Collision with Rome
Map showing the pre-Migration Age distribution of the Germanic tribes in Proto-Germanic times, and stages of their expansion up to 50 BCE, 100 CE and 300 CE. The extent of the Roman Empire in 68 BCE and 117 CE is also shown.
By the late 2nd century BCE, Roman authors recount, Gaul, Italy and Hispania were invaded by migrating Germanic tribes. This culminated in military conflict with the armies of the Roman Republic, in particular those of the Roman Consul Gaius Marius. Six decades later, Julius Caesar invoked the threat of such attacks as one justification for his annexation of Gaul to Rome.
As Rome expanded to the Rhine and Danube rivers, it incorporated many Celtic societies into the Empire. The tribal homelands to the north and east emerged collectively in the records as Germania. The peoples of this area were sometimes at war with Rome, but also engaged in complex and long-term trade relations, military alliances, and cultural exchanges with Rome as well.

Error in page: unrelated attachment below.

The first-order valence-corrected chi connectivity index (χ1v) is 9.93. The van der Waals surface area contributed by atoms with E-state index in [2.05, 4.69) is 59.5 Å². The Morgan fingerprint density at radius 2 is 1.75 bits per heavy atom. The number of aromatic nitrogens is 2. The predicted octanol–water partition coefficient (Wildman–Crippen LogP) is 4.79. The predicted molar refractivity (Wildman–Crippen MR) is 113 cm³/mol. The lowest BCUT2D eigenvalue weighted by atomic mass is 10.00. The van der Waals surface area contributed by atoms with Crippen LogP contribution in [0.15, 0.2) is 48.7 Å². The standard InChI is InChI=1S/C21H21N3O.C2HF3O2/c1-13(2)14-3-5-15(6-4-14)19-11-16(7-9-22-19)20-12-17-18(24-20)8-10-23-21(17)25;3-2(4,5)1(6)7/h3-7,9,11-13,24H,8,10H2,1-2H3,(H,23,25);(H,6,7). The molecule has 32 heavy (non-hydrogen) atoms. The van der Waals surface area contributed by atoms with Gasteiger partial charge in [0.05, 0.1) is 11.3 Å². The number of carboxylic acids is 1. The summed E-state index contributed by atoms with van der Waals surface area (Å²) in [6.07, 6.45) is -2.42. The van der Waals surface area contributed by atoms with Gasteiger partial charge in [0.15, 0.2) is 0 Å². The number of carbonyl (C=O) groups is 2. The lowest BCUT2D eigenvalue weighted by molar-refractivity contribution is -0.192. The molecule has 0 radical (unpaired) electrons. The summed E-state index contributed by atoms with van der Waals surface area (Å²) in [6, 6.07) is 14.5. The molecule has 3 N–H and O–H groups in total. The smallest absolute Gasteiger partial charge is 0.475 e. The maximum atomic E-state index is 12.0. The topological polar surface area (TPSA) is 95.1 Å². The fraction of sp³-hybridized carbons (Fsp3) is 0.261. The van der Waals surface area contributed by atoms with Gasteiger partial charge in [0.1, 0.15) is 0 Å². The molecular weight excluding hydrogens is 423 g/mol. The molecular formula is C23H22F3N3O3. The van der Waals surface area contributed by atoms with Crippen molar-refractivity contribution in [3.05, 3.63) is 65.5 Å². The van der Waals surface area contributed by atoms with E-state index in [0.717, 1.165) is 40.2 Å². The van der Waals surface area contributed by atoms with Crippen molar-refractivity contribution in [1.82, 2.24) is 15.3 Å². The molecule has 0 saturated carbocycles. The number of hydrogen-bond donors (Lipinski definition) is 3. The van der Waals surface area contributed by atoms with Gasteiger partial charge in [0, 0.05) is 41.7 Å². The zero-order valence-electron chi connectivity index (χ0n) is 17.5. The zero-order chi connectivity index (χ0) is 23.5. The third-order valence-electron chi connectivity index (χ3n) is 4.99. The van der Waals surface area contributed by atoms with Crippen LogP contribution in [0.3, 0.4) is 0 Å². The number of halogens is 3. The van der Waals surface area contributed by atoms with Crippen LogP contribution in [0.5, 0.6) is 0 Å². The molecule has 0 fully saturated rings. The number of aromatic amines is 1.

The Cimbri and Teutoni incursions into Roman Italy were thrust back in 101 BCE. These invasions were written up by Caesar and others as presaging of a Northern danger for the Roman Republic, a danger that should be controlled. In the Augustean period there was — as a result of Roman activity as far as the Elbe River — a first definition of the "Germania magna": from Rhine and Danube in the West and South to the Vistula and the Baltic Sea in the East and North.
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